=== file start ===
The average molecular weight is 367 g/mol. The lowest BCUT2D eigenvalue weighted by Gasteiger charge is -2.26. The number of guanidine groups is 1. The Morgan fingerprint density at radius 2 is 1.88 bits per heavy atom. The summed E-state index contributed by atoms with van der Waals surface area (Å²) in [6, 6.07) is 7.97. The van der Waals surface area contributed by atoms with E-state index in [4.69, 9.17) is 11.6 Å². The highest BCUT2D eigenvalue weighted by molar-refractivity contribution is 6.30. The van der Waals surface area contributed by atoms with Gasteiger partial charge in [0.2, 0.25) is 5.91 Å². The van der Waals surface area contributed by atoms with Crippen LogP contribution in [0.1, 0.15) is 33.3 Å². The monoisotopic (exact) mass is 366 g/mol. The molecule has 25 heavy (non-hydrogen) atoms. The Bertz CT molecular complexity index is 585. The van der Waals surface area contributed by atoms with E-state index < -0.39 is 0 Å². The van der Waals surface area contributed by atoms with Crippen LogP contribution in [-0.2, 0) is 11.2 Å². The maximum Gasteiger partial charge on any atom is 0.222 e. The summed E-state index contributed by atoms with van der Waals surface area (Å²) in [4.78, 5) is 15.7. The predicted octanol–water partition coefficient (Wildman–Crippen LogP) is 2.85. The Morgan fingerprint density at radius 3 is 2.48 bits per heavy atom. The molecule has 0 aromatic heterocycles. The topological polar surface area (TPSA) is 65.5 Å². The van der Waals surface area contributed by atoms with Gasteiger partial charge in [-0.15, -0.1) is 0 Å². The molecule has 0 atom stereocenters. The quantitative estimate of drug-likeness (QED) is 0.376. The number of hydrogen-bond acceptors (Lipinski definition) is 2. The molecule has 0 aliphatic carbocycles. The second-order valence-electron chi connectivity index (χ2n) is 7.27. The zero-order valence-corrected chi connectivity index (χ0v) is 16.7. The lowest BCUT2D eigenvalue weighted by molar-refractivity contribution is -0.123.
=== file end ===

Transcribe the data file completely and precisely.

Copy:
The average molecular weight is 367 g/mol. The lowest BCUT2D eigenvalue weighted by Gasteiger charge is -2.26. The number of guanidine groups is 1. The Morgan fingerprint density at radius 2 is 1.88 bits per heavy atom. The summed E-state index contributed by atoms with van der Waals surface area (Å²) in [6, 6.07) is 7.97. The van der Waals surface area contributed by atoms with E-state index in [4.69, 9.17) is 11.6 Å². The highest BCUT2D eigenvalue weighted by molar-refractivity contribution is 6.30. The van der Waals surface area contributed by atoms with Gasteiger partial charge in [0.2, 0.25) is 5.91 Å². The van der Waals surface area contributed by atoms with Crippen LogP contribution in [0.1, 0.15) is 33.3 Å². The monoisotopic (exact) mass is 366 g/mol. The molecule has 25 heavy (non-hydrogen) atoms. The Bertz CT molecular complexity index is 585. The van der Waals surface area contributed by atoms with E-state index < -0.39 is 0 Å². The van der Waals surface area contributed by atoms with Crippen LogP contribution in [-0.2, 0) is 11.2 Å². The maximum Gasteiger partial charge on any atom is 0.222 e. The summed E-state index contributed by atoms with van der Waals surface area (Å²) in [4.78, 5) is 15.7. The predicted octanol–water partition coefficient (Wildman–Crippen LogP) is 2.85. The Morgan fingerprint density at radius 3 is 2.48 bits per heavy atom. The molecule has 0 aromatic heterocycles. The topological polar surface area (TPSA) is 65.5 Å². The van der Waals surface area contributed by atoms with Gasteiger partial charge in [-0.15, -0.1) is 0 Å². The molecule has 0 atom stereocenters. The quantitative estimate of drug-likeness (QED) is 0.376. The number of hydrogen-bond acceptors (Lipinski definition) is 2. The molecule has 0 aliphatic carbocycles. The second-order valence-electron chi connectivity index (χ2n) is 7.27. The zero-order valence-corrected chi connectivity index (χ0v) is 16.7. The lowest BCUT2D eigenvalue weighted by molar-refractivity contribution is -0.123.